Tipler v. Crafton

CourtSupreme Court of Arkansas
Citation150 S.W.2d 625,202 Ark. 351
Docket Number4-6306
Decision Date28 April 1941

Appeal from Mississippi Circuit Court, Chickasawba District; Neil Killough, Judge; affirmed.


Fred M. Belk and W. Leon Smith, for appellant.

Reid & Evrard, for appellee.



The issue is whether, within the period of limitation, an amended complaint when considered with the original, stated a cause of action. The trial court held that it did not.

The suit was brought by Jesse Tipler as administrator of the estate of Frank Tipler. It was alleged that a truck operated by a servant of James and Rupert Crafton [1]

was negligently parked on Highway No. 61 near Hayti, in the state of Missouri, in consequence of which an automobile driven by Walker Crawford struck the back end of the truck and fatally injured Frank Tipler, who was with Crawford.

It is conceded appellants' rights are created by and subject to restrictions of Missouri laws. Revised Statutes of Missouri 1939, §§ 3652, 3653, and 3654.[2]

The applicable statute in the instant case is § 3652.

The civil penalty or forfeiture for negligence resulting in death is fixed by § 3652 at not less than $ 2,000 nor more than $ 10,000, in the discretion of the jury. [3]

Frank Tipler died October 17, 1938.[4]

Suit was filed by the administrator May 9, 1939--twenty-two days after six months from the date of death. During the first six months the widow had the exclusive right of action. Thereafter, for six months, the right to sue was in the minor children. The complaint conforms to the Arkansas procedure in causes arising from wrongful death, one of the allegations being:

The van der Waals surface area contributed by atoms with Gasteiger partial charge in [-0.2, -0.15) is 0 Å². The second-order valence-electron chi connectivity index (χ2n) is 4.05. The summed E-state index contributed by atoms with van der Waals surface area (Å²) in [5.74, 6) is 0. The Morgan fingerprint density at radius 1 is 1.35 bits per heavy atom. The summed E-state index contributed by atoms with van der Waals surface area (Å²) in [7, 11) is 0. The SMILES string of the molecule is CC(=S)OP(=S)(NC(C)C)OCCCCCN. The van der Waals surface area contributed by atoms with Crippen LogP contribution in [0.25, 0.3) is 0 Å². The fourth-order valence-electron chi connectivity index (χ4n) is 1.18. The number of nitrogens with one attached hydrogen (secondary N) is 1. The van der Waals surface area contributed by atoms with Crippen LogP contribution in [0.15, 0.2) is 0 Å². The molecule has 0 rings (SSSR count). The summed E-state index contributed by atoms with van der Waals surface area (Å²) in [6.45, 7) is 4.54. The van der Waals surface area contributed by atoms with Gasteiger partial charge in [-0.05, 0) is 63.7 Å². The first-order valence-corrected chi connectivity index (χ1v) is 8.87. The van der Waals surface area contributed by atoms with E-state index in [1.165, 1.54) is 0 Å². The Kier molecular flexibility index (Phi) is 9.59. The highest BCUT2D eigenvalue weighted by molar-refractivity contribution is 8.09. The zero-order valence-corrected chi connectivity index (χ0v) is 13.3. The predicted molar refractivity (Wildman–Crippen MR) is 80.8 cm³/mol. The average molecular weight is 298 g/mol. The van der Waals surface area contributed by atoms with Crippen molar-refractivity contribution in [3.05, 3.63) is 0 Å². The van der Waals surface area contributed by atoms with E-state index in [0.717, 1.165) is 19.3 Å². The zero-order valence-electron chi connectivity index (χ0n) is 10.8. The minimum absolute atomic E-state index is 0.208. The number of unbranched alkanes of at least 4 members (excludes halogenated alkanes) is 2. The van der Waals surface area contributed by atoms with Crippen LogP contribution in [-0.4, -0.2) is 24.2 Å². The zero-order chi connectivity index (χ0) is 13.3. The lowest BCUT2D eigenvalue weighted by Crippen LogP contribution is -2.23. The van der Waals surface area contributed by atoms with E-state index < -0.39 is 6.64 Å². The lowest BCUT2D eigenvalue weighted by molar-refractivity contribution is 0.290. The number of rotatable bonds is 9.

"At the time of [Tipler's death] he was in good health, of sound body and mind, 52 years of age, and was earning $ 2,400 a year, all of which he contributed to the support of his wife and family. By reason of the carelessness and negligence of the defendant's . . . servants, . . . the plaintiff is entitled to recover for the benefit of the estate of the deceased and for the benefit of the widow and next of kin of the deceased the sum of $ 50,000."[5]

June 12, 1939, defendant's motion to dismiss on the ground that the administrator had no cause of action was passed at the request of plaintiff's counsel in order to allow them time to check authorities. A year later (June 13, 1940) the amended complaint was filed. [6]

It alleged that the five plaintiffs were the minor children and the next of kin of Frank Tipler. [7]

The trial court thought the amended complaint introduced new plaintiffs, and sustained a motion to dismiss.